Kakamigahara Aerospace Science Museum

Monday 14th October 2019

Japan is a well-travelled destination for the aviation enthusiast with a famously colourful, varied and accessible inventory to capture from outside the fence. Of interest to many of those travellers is another part of the aviation world we love, the museum, of which Japan has a good few. I was recently in Japan and while time dictated I could only visit the one museum, Kakamigahara Aerospace Science Museum at Gifu, it was worth the surprisingly laborious journey there, being as it is the museum of Japanese test flying.

Sam Wise visited the museum outside the JASDF's Gifu Air Field and reports for UK Airshow Review.

Gifu Air Field is right out in the suburbs of the Nagoya metropolis in central Japan, where I had spent the weekend with my dad for the Japanese Grand Prix (and hiding from typhoons - the natural variety). With the Monday to spare afterwards and our train to Tokyo not until the later evening, I had suggested we indulge my nerdy side at Kakamigahara museum, though I didn't really know too much about it other than it being the museum of test flying for Japan. Anyone who knows me knows I love a plane museum and will usually make sure I get to one wherever I am in the world and I wasn't about to change that on this trip. After a good hour's train journey from Nagoya station and another 15 minutes by taxi, we pulled up to the museum and it immediately started raining.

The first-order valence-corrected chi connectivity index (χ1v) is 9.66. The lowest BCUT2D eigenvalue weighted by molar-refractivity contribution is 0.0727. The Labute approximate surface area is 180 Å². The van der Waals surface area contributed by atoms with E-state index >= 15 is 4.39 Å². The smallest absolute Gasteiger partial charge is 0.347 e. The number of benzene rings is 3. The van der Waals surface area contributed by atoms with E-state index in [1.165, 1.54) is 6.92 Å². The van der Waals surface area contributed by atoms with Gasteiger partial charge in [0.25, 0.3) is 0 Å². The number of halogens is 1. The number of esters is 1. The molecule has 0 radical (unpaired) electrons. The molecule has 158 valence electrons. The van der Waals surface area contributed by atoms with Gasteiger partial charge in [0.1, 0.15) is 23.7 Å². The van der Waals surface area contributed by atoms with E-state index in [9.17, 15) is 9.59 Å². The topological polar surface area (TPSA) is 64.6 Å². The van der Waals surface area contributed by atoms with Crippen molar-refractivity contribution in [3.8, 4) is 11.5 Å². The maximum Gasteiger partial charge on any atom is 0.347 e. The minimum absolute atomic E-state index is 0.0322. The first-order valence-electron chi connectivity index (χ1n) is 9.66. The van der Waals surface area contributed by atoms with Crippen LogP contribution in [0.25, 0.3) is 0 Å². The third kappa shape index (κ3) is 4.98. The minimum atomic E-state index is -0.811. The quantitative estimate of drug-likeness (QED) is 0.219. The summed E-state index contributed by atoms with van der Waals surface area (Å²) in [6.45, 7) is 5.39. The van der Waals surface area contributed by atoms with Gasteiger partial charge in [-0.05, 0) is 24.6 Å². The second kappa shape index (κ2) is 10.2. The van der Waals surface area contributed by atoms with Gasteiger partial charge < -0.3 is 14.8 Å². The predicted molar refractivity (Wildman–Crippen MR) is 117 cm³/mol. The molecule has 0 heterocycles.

Thankfully, there are only a handful of airframes outside, including a Shin Meiwa US-1A and Air Nippon YS-11, so it wasn't too much of a shame to dive into the museum and out of the drizzle. It quickly became apparent that we'd accidentally visited on a national holiday as there were children everywhere, meaning my hopes for a silent wander round the museum was looking shaky at best. At 800 yen - about £5.50 - entry was surprisingly cheap for Japan, and despite it not being the biggest museum in the world you get quite a good bang for your buck.

You travel in broadly chronological order through the history of aviation in Japan, quickly coming to one of the jewels of the collection at Kakamigahara, the only complete Kawasaki Ki-61 Hien on display in the world, resplendent in bare metal. I'll be honest, my knowledge of Japanese aircraft of WWII is very, very limited but I know how few airframes survived the war so to see an example in such extraordinary condition, and one of the few types I broadly knew of, was quite exciting. The Ki-61 was the only mass-produced Japanese aircraft of the war that used in inline engine and this particular airframe was restored a few years ago by Kawasaki itself before being displayed at this museum.

The Second World War section is, to no one's great surprise, a fairly small affair so you can move quite swiftly through to the main room which contains the majority of exhibits, and wow! The presentation is exceptional here - space is used fantastically, aircraft are placed in such a way as to allow for great viewing angles and they still manage to fit in a couple of four-engined heavies. The first thing you'll see is the ugly duckling Shin Meiwa UF-XS, an extremely heavily modified Grumman Albatross, and that bizarre, very “test flying” looking machine sort of sets the tone for the nature of stuff you'll find in this hall.